To Kill a Mockingbird

In To Kill a Mockingbird lawyer Atticus Finch (Gregory Peck, in an Oscar-winning role) defends an innocent black man against rape charges but ends up in a maelstrom of hate and prejudice. Meanwhile, with help from a friend, Finch’s children, Jem and Scout (Mary Badham), set their sights on making contact with a reclusive neighbor (Robert Duvall). It is a compelling, heartfelt, sentimental (but not saccharine) story of a country lawyer and father in the Depression Era 1930s, who is assigned by the county judge to defend a black man accused of raping a white woman. The unique accomplishment of this movie is the focus on the children. It is a story about children making sense of their world, and about a father’s love and guidance. There are additional little nuggets of gold: the film includes the debut of one of our greatest actors, Robert Duvall as Boo — and Dill is based on a young Truman Capote who actually was a childhood friend of the author of this novel. Has there ever been a more effective scene than when at the end of the trial the Black minister turns to Scout and says “Miss Jean Louise, stand up, your father is passing”? Or a better ending? Or a better object lesson about race and class? I don’t think so. The Atticus character could be a national role model. Gregory Peck was nominated for Oscars five times, but this was the only time he took one home. Southern comforts abound in this big-screen adaptation of Harper Lee’s novel. Atticus Finch: “He said I could shoot all the blue jays I wanted, if I could hit ’em, but to remember it was a sin to kill a mockingbird…I reckon because mockingbirds don’t do anything but sing for our enjoyment. They don’t eat people’s gardens, don’t nest in the corncribs. They don’t do one thing but just sing their hearts out for us.” What more can be said about this classic? A great novel turned into an even greater film! How often does that happen? Perhaps the best movie adaptation of a novel of all time. It is no wonder why this book continues to be required reading for so many high school kids. It should be required reading for people of all ages. It is entertaining, thought-provoking and is guaranteed to move you. I have never met a person who did not love this film. I’ve never been more affected by a film emotionally than by To Kill a Mockingbird. After 40 years the film has lost none of its power. A rare film that can be viewed over and over with satisfaction. This is a great story that will leave you deep in thought and contemplating your relationships and attitudes about family, community, honesty, violence and race. Sometimes we need to find a “fresh” movie and that can include one that was made years ago. Sometimes we are blown away by a vintage movie that we have never seen or saw only once a long time ago. To Kill a Mockingbird is that movie for me. This beloved film is consistently ranked near the top and ranked #25 among all films by the American Film Institute. As close to perfection as a film gets! Drama 1962 NR 130 minutes B & W.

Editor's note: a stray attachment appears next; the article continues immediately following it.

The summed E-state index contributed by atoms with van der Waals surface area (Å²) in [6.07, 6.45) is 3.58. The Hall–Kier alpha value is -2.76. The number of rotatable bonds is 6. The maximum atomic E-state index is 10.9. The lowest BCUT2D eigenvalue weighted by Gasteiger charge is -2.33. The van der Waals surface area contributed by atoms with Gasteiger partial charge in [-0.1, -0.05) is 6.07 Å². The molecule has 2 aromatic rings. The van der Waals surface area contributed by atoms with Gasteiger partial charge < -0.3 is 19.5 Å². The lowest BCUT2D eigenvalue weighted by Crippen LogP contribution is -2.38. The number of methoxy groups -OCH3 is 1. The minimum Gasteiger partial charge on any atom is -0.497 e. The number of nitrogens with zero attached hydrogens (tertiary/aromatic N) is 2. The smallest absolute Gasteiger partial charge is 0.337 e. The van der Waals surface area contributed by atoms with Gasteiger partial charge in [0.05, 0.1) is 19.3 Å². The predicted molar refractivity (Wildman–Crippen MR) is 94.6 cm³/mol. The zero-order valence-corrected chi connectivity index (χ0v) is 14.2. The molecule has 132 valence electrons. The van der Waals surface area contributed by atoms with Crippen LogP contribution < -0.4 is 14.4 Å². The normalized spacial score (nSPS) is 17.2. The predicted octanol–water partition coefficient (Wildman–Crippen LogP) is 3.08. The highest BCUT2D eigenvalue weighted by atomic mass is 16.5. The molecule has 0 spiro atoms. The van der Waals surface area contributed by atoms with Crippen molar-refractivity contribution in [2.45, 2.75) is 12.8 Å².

SEE ALSO:

Scottsboro: An American Tragedy

The Murder of Emmett Till

Freedom Riders

The Help

Hoop Dreams

<color:#ffffff;color:#000000″>

Custom Search

</color:#ffffff;color:#000000″>

Must-See Movies—For What You Need to Know